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With Thanksgiving this week, it’s common to hear and see phrases in every forum questioning what you are grateful for and encouraging you to focus on these things to better your life. Meditation journals, wellness articles, and many other avenues are constantly telling us to “feel” thankful, to meditate on all that we have to be thankful for. But today, what if you looked at things a little differently and, instead, started asking yourself how your gratitude could perhaps better someone else’s life, rather than simply impact your own well-being?
For most individuals, it isn’t incredibly difficult to quickly list several things that you appreciate; for many, family, friends, a career, and shelter would come to mind. There is certainly nothing wrong with focusing on our blessings, but the only person that benefits from these thoughts and feelings of gratitude is the person doing the commemorating. When we choose, however, to take the focus of gratitude off of how we are feeling and turn it into an opportunity to physically or verbally express that gratitude, we are working to build better relationships – which affects both the giver and the receiver.
In an article titled Stop Making Gratitude All About You in the Harvard Business Review, author Heidi Grant discusses research that shows it is typical for individuals to focus largely on how they feel when communicating their gratitude. She goes on to say that the problem with this is the shift in focus on the benefit to oneself and a lack of time spent actually conveying one’s gratitude. The act of expressing your thankfulness for what an individual specifically did, and not how it made you feel is, as Grant puts it, “…the glue that binds you and your benefactor together, allowing you to hit the same well over and over again, knowing that support won’t run dry.”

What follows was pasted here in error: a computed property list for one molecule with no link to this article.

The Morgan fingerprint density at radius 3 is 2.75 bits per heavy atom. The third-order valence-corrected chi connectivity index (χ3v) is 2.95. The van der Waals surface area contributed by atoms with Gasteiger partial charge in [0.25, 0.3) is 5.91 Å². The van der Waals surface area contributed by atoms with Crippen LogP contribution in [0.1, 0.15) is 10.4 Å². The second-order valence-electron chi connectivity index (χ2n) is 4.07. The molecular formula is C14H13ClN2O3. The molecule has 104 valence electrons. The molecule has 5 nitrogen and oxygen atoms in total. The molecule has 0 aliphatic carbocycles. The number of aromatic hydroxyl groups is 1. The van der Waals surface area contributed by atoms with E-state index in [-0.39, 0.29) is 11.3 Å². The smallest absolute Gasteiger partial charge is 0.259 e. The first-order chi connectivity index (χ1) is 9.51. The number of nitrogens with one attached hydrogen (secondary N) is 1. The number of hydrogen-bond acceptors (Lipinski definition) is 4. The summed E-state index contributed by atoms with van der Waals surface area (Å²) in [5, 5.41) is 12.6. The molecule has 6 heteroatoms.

As the month of Thanksgiving continues, consider the leaders who have mentored you, the fellow agents who have inspired you, and the clients who have trusted you. But please, don’t stop there. Go to them and let them know what they have done or said that you are grateful for…put the emphasis on THEM and take the “it made me feel” out of the equation. I can guarantee that it will strengthen your relationships when you praise them for their efforts without needing to emphasize the benefit for you.
However you go about communicating your appreciation, remember this quote by William Arthur Ward, “Feeling gratitude and not expressing it is like wrapping a present and not giving it.”